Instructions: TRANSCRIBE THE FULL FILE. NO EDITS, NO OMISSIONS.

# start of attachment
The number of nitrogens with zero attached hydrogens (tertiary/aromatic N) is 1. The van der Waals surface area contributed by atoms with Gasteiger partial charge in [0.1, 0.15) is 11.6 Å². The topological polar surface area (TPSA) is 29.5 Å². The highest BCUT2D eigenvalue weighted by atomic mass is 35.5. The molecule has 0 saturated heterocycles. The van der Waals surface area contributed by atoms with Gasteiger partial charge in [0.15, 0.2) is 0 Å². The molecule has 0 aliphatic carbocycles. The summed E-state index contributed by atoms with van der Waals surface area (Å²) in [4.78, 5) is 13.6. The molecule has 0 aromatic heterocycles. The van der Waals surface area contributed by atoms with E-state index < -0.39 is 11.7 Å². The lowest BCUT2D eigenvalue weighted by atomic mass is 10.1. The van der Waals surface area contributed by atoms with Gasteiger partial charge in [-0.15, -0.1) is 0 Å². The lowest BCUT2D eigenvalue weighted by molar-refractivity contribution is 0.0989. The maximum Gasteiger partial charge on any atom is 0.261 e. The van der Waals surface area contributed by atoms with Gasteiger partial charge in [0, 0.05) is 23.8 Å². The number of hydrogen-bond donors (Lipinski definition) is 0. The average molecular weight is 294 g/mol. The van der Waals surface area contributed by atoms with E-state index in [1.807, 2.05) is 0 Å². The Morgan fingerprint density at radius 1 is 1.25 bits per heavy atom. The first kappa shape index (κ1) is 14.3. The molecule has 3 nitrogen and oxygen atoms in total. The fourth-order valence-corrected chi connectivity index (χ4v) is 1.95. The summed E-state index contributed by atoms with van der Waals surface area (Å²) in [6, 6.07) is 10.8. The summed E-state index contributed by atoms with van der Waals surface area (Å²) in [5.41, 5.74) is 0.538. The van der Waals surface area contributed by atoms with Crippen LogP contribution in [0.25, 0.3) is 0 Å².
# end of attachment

The number of nitrogens with zero attached hydrogens (tertiary/aromatic N) is 1. The van der Waals surface area contributed by atoms with Gasteiger partial charge in [0.1, 0.15) is 11.6 Å². The topological polar surface area (TPSA) is 29.5 Å². The highest BCUT2D eigenvalue weighted by atomic mass is 35.5. The molecule has 0 saturated heterocycles. The van der Waals surface area contributed by atoms with Gasteiger partial charge in [0.15, 0.2) is 0 Å². The molecule has 0 aliphatic carbocycles. The summed E-state index contributed by atoms with van der Waals surface area (Å²) in [4.78, 5) is 13.6. The molecule has 0 aromatic heterocycles. The van der Waals surface area contributed by atoms with E-state index < -0.39 is 11.7 Å². The lowest BCUT2D eigenvalue weighted by atomic mass is 10.1. The van der Waals surface area contributed by atoms with Gasteiger partial charge in [-0.15, -0.1) is 0 Å². The lowest BCUT2D eigenvalue weighted by molar-refractivity contribution is 0.0989. The maximum Gasteiger partial charge on any atom is 0.261 e. The van der Waals surface area contributed by atoms with Gasteiger partial charge in [0, 0.05) is 23.8 Å². The number of hydrogen-bond donors (Lipinski definition) is 0. The average molecular weight is 294 g/mol. The van der Waals surface area contributed by atoms with E-state index in [1.807, 2.05) is 0 Å². The Morgan fingerprint density at radius 1 is 1.25 bits per heavy atom. The first kappa shape index (κ1) is 14.3. The molecule has 3 nitrogen and oxygen atoms in total. The fourth-order valence-corrected chi connectivity index (χ4v) is 1.95. The summed E-state index contributed by atoms with van der Waals surface area (Å²) in [6, 6.07) is 10.8. The summed E-state index contributed by atoms with van der Waals surface area (Å²) in [5.41, 5.74) is 0.538. The van der Waals surface area contributed by atoms with Crippen LogP contribution in [0.25, 0.3) is 0 Å².